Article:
Described in the diagram book as a "Forney", this is a classic commuter tank locomotive of the late 1890s. Baldwin's spec contains a 27 February 1893 addition showing the addition of a fuel rack to raise the locomotives' coal capacity to four tons.
They served the Chicago-Blue Island run of 17 miles (27.4 km/h) as well as limited trains to Joliet (40.4 miles/65 km/h). Pulling 3-8 cars and making between 18 and 20 stops, the engines would make the Blue Island run in 45 minutes.
Although the class arrived on the railroad with safety valve set at 180 psi (as Hohl reported), the setting had been reduced to 160 psi (11.03 bar) by 1903. To comply with Chicago smoke-abatement ordinances, the class was delivered with Barnes smoke burners. According to the city's Department of Health, they were six of the 2,704 locomotive that had been fitted with such devices. In listing the different railroads, the DoH named the Barnes, Dickson, Farr, Hutchison, Kunzer, Nutting, Walker, and Western devices.
Steam engines could be filthy beasts indeed, but they were far from alone in consuming the 4,247,174 tons of soft coal that they brought into Chicago in 1893. The DoH report provided a round-up of the various smoke preventers in use in stationary furnaces to underscore the city-wide commitment to suppressing smoke.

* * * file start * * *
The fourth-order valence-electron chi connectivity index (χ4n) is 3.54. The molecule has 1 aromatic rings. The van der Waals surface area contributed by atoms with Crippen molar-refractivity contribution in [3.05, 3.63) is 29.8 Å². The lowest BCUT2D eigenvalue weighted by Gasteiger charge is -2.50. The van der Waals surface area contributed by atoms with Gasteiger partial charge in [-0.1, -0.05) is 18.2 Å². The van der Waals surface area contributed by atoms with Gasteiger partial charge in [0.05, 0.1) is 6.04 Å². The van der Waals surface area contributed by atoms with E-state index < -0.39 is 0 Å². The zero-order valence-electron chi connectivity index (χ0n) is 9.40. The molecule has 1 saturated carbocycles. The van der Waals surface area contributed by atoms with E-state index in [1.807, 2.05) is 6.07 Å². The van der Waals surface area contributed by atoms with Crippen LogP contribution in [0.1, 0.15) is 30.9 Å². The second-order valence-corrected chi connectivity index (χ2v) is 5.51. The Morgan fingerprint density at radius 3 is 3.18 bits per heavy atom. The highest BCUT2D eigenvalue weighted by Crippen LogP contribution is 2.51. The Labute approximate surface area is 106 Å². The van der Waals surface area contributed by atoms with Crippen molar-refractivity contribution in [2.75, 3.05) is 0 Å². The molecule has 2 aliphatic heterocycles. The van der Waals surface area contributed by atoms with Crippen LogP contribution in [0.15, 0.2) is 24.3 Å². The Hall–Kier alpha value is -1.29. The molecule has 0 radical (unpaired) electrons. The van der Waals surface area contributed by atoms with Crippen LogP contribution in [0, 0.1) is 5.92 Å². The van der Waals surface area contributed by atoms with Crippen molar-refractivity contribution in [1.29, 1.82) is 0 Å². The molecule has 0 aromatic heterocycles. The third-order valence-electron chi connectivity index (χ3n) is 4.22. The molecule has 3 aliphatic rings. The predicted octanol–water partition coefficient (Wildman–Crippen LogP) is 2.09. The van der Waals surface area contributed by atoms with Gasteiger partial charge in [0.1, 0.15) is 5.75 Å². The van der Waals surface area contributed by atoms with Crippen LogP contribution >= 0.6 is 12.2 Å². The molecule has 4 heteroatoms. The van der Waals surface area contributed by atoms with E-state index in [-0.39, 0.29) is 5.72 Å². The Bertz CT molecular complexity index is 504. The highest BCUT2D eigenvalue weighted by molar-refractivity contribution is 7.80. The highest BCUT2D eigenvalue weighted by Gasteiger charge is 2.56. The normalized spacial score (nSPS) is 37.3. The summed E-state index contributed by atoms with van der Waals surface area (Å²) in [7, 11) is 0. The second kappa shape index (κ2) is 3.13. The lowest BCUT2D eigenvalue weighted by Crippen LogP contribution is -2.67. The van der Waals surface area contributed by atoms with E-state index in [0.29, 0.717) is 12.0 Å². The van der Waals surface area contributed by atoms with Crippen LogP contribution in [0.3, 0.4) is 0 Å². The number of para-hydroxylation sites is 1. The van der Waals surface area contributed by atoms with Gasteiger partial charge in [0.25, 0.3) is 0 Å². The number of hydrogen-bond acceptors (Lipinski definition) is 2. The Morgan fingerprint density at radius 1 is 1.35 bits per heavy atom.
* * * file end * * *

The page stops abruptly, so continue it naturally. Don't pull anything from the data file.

The consensus among many of the Master Mechanics attending a meeting in the same year was that the best smoke preventer was a good fireman. Smoke preventing devices could be useful when the engine was at rest or just starting, but they also increased coal consumption.
They ran for more than 30 years before being scrapped in 1926-1927.
|Principal Dimensions by Steve Llanso of Sweat House Media|
|Railroad||Rock Island (CRI & P)|
|Number in Class||6|
|Builder||Burnham, Williams & Co|
|Locomotive Length and Weight|
|Driver Wheelbase (ft / m)||13.33 / 4.06|
|Engine Wheelbase (ft / m)||35.75 / 10.90|
|Ratio of driving wheelbase to overall engine wheebase||0.37|
|Overall Wheelbase (engine & tender) (ft / m)||35.75 / 10.90|
|Axle Loading (Maximum Weight per Axle) (lbs / kg)|
|Weight on Drivers (lbs / kg)||107,000 / 48,534|
|Engine Weight (lbs / kg)||194,700 / 88,315|
|Tender Loaded Weight (lbs / kg)|
|Total Engine and Tender Weight (lbs / kg)||194,700|
|Tender Water Capacity (gals / ML)||2600 / 9.85|
|Tender Fuel Capacity (oil/coal) (gals/tons / ML/MT)||4 / 3.60|
|Minimum weight of rail (calculated) (lb/yd / kg/m)||59 / 29.50|
|Geometry Relating to Tractive Effort|
|Driver Diameter (in / mm)||63.75 / 1619|
|Boiler Pressure (psi / kPa)||160 / 11|
|High Pressure Cylinders (dia x stroke) (in / mm)||18" x 24" / 457x610|
|Tractive Effort (lbs / kg)||16,589 / 7524.65|
|Factor of Adhesion (Weight on Drivers/Tractive Effort)||6.45|
|Firebox Area (sq ft / m2)||158 / 14.68|
|Grate Area (sq ft / m2)||23.26 / 2.16|
|Evaporative Heating Surface (sq ft / m2)||1551 / 144.09|
|Superheating Surface (sq ft / m2)|
|Combined Heating Surface (sq ft / m2)||1551 / 144.09|
|Evaporative Heating Surface/Cylinder Volume||219.42|
|Computations Relating to Power Output (More Information)|
|Robert LeMassena's Power Computation||3722|
|Same as above plus superheater percentage||3722|
|Same as above but substitute firebox area for grate area||25,280|